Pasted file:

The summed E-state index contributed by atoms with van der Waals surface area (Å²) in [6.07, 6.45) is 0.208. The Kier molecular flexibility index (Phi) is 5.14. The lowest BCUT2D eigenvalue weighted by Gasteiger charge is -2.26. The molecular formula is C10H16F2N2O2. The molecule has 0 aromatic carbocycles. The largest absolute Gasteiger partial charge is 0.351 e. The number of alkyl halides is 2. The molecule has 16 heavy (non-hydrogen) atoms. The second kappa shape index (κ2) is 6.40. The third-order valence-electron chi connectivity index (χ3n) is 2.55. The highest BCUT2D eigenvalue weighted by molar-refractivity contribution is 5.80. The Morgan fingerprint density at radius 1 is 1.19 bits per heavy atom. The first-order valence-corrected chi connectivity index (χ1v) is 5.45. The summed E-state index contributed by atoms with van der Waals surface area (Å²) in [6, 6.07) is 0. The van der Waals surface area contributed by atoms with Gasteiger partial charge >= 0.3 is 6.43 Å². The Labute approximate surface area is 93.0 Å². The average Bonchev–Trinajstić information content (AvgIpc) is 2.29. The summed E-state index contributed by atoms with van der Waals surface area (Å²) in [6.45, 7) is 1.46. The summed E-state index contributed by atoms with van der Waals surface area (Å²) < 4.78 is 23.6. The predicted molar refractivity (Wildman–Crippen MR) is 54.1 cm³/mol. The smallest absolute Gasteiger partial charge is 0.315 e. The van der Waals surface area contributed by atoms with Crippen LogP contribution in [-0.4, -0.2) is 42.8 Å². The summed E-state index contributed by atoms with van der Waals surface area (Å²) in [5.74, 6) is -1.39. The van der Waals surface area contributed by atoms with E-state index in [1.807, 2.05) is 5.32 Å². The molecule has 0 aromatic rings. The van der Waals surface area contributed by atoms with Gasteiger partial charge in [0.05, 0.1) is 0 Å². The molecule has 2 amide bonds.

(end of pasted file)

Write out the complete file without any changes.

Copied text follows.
The summed E-state index contributed by atoms with van der Waals surface area (Å²) in [6.07, 6.45) is 0.208. The Kier molecular flexibility index (Phi) is 5.14. The lowest BCUT2D eigenvalue weighted by Gasteiger charge is -2.26. The molecular formula is C10H16F2N2O2. The molecule has 0 aromatic carbocycles. The largest absolute Gasteiger partial charge is 0.351 e. The number of alkyl halides is 2. The molecule has 16 heavy (non-hydrogen) atoms. The second kappa shape index (κ2) is 6.40. The third-order valence-electron chi connectivity index (χ3n) is 2.55. The highest BCUT2D eigenvalue weighted by molar-refractivity contribution is 5.80. The Morgan fingerprint density at radius 1 is 1.19 bits per heavy atom. The first-order valence-corrected chi connectivity index (χ1v) is 5.45. The summed E-state index contributed by atoms with van der Waals surface area (Å²) in [6, 6.07) is 0. The van der Waals surface area contributed by atoms with Gasteiger partial charge >= 0.3 is 6.43 Å². The Labute approximate surface area is 93.0 Å². The average Bonchev–Trinajstić information content (AvgIpc) is 2.29. The summed E-state index contributed by atoms with van der Waals surface area (Å²) in [6.45, 7) is 1.46. The summed E-state index contributed by atoms with van der Waals surface area (Å²) < 4.78 is 23.6. The predicted molar refractivity (Wildman–Crippen MR) is 54.1 cm³/mol. The smallest absolute Gasteiger partial charge is 0.315 e. The van der Waals surface area contributed by atoms with Crippen LogP contribution in [-0.4, -0.2) is 42.8 Å². The summed E-state index contributed by atoms with van der Waals surface area (Å²) in [5.74, 6) is -1.39. The van der Waals surface area contributed by atoms with E-state index in [1.807, 2.05) is 5.32 Å². The molecule has 0 aromatic rings. The van der Waals surface area contributed by atoms with Gasteiger partial charge in [0.05, 0.1) is 0 Å². The molecule has 2 amide bonds.